This post is brought to you by Vroom. All opinions are my own.
As parents, we can get lost in the day to day routine of life and don’t realize that there are countless moments daily that give us the opportunity to teach and nurture our children. Some we take advantage of, and some we don’t realize are those moments. Putting your child to bed at night, kissing her and telling her you to love her, is giving her the security she needs to feel safe and loved. Sounds so simple doesn’t it? It is the little things we do all day that have an impact on our child’s lives.
The first five years of your child’s life is critical in building a foundation for future learning and thriving as an adult. This is what the Vroom initiative is about: you already have the tools you need to nurture your child’s mind. Every day is a new opportunity to find fun ways to build your child’s brain. In that respect, you are a superhero!
YOU Are What Makes a Superhero
Watch this video and you will understand that you are what makes a superhero. Have the tissues close at hand when you click play! This video will bring happy tears to your eyes.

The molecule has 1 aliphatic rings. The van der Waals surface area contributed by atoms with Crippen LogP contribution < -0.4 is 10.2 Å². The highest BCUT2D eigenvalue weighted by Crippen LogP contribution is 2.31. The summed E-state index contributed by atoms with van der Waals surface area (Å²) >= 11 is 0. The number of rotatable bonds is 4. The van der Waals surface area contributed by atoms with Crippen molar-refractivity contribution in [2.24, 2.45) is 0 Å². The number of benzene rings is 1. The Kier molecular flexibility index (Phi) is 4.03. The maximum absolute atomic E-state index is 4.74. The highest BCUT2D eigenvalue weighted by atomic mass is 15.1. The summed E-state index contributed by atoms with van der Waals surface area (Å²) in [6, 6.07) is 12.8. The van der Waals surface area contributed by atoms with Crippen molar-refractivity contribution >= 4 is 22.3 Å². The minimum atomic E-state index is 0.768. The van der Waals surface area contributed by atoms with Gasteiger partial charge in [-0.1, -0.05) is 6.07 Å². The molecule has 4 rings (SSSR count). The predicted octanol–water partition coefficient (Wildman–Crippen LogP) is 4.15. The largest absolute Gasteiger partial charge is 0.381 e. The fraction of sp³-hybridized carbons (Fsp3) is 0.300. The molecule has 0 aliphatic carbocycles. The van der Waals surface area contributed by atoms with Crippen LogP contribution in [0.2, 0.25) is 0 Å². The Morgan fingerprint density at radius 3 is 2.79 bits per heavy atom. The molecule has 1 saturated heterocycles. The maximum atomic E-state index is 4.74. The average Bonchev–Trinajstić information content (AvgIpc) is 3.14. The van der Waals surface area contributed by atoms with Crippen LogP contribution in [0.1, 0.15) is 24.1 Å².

I try to pay attention to things and let my child do more during the day. For example, when I am doing laundry, I let my daughter sort the socks and put away her clothes. She loves to help! When we go food shopping, I give my grocery list to her, and she helps me to find what is on it. She is working on becoming a better reader, and helping me with my food list gets her excited to read.
My son is just one, and you can tell by his little face that he is soaking up every little thing he comes in contact with and every word I speak to him. He tries to copy expressions and body movements and loves to please me, which is why I get goofy and do a happy dance and claps when he can point to his nose when asked!
The Vroom Initiative Understood that
Vroom gathered some caretakers together with the children they cared for and had the kids create something special for them. Camellia is Cammie’s aunt, who became her foster mother just one month after she was born. From not having any children of her own, Camellia took Cammie in and wanted to give her the best possible life she could. And like the rest of us, whether we birthed our children or not, she can only hope she is doing a good job.
Camellia probably doesn’t realize that by doing what she does daily, trying to do her best to raise Cammie, by simply making meals together, playing, and doing household tasks together, that she is leaving an imprint not only on her daughter’s brain but her heart as well. Every little thing you do is greater than you know.